Strasbourg, 23.01.2008 – The Council of Europe’s Convention on Action against Trafficking in Human Beings (CETS no 197) enters into force on 1 February 2008. The Convention aims to prevent trafficking, protect the human rights of victims and prosecute traffickers. It applies to all victims of trafficking: women, men and children alike; to all forms of exploitation (sexual exploitation, forced labour, servitude, removal of organs etc.) and it covers all forms of trafficking: national and transnational, related or not to organised crime.
The treaty enters into force on 1 February 2008 with regard to the first ten countries which ratified the Convention: Albania, Austria, Bulgaria, Croatia, Cyprus, Denmark, Georgia, Moldova, Romania and Slovakia. It will enter into force with regard to Bosnia and Herzegovina, France and Norway on 1 May 2008.
The Convention, which was opened for signature in Warsaw in May 2005 at the 3rd Summit of Heads of State and Government of the Council of Europe, has been signed, but not yet ratified by 24 other member states: Andorra, Armenia, Belgium, Finland, Germany, Greece, Hungary, Iceland, Ireland, Italy, Latvia, Luxembourg, Malta, Montenegro, Netherlands, Poland, Portugal, San Marino, Serbia, Slovenia, Sweden, “the former Yugoslav Republic of Macedonia”, Ukraine and the United Kingdom.
Ten member states – Azerbaijan, Czech Republic, Estonia, Liechtenstein, Lithuania, Monaco, Russia, Spain, Switzerland and Turkey – have not yet signed it. Non member states and the European Community can also become Party to the Convention.
This main features of the new Convention, the first European treaty in this field, include:
- Awareness-raising for persons vulnerable to trafficking and actions aimed at discouraging “consumers” to prevent trafficking in human beings.
- Victims of trafficking must be recognized as such in order to avoid police and public authorities treating them as illegal migrants or criminals.
- Victims of trafficking will be granted physical and psychological assistance and support for their reintegration into society. Medical treatment, counseling and information as well as appropriate accommodation are all among the measures provided. Victims are also entitled to receive compensation.
- Victims are entitled to a minimum of 30 days to recover and escape from the influence of the traffickers and to take a decision regarding their possible cooperation with the authorities. A renewable residence permit may be granted if their personal situation so requires or if they need to stay in order to cooperate in a criminal investigation.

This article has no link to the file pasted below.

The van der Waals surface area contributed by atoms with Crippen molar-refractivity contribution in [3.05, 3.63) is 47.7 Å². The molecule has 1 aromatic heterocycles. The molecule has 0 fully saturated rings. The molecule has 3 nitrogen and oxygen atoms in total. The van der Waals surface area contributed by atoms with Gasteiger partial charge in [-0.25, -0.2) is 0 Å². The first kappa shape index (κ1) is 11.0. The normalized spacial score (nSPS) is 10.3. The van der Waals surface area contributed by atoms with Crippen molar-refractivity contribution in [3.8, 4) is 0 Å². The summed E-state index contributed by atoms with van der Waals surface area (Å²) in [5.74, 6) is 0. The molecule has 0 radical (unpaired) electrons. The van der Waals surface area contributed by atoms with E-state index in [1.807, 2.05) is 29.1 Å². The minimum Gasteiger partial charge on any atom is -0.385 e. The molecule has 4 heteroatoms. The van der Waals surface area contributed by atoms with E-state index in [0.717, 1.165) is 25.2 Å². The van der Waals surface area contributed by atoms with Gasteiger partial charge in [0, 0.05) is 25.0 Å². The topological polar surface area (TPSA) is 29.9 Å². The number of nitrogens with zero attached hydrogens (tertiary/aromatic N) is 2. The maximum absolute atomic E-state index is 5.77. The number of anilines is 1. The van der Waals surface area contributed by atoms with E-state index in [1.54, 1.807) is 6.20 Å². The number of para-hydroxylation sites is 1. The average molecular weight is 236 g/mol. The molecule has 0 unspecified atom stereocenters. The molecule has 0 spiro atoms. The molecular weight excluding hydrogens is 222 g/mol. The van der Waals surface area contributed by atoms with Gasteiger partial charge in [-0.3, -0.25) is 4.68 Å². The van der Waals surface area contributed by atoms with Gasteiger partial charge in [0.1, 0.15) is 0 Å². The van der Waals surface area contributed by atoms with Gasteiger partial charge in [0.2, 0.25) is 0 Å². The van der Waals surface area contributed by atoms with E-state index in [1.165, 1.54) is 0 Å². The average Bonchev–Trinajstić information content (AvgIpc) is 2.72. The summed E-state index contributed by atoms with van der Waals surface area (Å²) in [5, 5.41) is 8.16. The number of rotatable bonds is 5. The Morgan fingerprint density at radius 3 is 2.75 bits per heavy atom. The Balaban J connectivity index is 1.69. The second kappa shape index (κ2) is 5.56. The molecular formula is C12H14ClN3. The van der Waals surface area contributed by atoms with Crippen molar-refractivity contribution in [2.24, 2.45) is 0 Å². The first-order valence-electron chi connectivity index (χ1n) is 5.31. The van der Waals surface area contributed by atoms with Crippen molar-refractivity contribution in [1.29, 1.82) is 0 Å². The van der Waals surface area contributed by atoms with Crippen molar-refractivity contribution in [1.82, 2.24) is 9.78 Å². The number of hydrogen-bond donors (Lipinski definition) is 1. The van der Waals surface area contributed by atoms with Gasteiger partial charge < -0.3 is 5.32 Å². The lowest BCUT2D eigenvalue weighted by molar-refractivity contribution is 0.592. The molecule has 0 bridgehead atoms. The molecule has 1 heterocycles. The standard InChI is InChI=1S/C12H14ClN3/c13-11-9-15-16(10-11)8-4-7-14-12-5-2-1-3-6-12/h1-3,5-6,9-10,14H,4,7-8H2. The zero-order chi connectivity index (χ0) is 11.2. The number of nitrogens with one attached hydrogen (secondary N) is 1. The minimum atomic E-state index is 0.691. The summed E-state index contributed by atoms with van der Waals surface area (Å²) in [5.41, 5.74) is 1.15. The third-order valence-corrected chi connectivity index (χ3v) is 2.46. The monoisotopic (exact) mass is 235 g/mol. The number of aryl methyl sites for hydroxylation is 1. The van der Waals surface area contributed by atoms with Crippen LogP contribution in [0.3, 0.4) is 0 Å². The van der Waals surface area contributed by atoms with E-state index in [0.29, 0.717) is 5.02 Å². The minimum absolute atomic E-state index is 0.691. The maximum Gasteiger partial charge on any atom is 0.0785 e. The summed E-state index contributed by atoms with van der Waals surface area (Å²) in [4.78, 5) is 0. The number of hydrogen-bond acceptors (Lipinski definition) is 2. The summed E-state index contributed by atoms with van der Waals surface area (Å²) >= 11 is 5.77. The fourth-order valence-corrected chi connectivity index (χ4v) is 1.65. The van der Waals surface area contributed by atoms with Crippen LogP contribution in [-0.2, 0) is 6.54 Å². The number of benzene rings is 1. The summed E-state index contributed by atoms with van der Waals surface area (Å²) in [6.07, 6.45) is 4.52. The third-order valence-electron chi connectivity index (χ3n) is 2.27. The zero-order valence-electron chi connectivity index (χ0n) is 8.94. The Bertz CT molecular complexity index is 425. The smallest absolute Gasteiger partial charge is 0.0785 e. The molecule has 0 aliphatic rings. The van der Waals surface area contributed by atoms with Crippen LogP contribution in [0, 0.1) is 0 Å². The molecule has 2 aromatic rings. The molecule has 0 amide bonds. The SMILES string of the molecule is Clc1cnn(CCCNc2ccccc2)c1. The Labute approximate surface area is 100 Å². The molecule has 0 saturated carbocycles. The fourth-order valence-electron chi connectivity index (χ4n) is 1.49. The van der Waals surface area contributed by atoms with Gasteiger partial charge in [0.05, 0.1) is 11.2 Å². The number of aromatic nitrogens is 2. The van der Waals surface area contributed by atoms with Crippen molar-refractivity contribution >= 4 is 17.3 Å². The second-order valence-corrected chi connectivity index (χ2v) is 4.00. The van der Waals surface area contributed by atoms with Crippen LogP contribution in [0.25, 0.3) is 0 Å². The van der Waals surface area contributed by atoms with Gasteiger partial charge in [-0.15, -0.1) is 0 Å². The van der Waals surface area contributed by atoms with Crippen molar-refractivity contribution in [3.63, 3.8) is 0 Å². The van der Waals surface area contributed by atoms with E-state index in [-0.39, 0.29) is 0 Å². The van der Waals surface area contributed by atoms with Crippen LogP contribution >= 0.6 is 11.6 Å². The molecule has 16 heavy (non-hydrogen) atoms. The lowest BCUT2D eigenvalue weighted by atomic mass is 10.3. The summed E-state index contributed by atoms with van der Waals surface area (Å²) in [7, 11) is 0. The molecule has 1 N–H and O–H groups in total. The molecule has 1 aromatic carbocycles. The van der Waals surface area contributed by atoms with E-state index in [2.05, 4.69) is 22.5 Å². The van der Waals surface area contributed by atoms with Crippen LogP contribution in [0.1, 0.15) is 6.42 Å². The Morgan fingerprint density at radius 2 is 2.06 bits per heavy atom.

- Trafficking will be considered as a criminal offence: traffickers and their accomplices will therefore be prosecuted.
- The private life and the safety of victims of trafficking will be protected throughout the course of judicial proceedings.
Possibility to criminalise those who use the services of a victim if they aware that the person is a victim of trafficking in human beings.
The Convention provides the possibility of not imposing penalties on victims for their involvement in unlawful activities, if they were compelled to do so by their situation.
The Convention provides for the setting up of an independent monitoring body capable of controlling the obligations contained in it. To this end, within one year of the entry into force, the Council of Europe will set up the Group of Experts on Action Against Trafficking in Human Beings (GRETA), formed by ten to fifteen experts.
Trafficking in human beings is a worldwide phenomenon often linked to organized crime. According to the International Labour Organisation, up to 2.45 million people throughout the world are victims of human trafficking every year. The illicit profits of this trade amount to 33 billion dollars annually, making it the third most profitable criminal activity after illegal drugs and arms trafficking.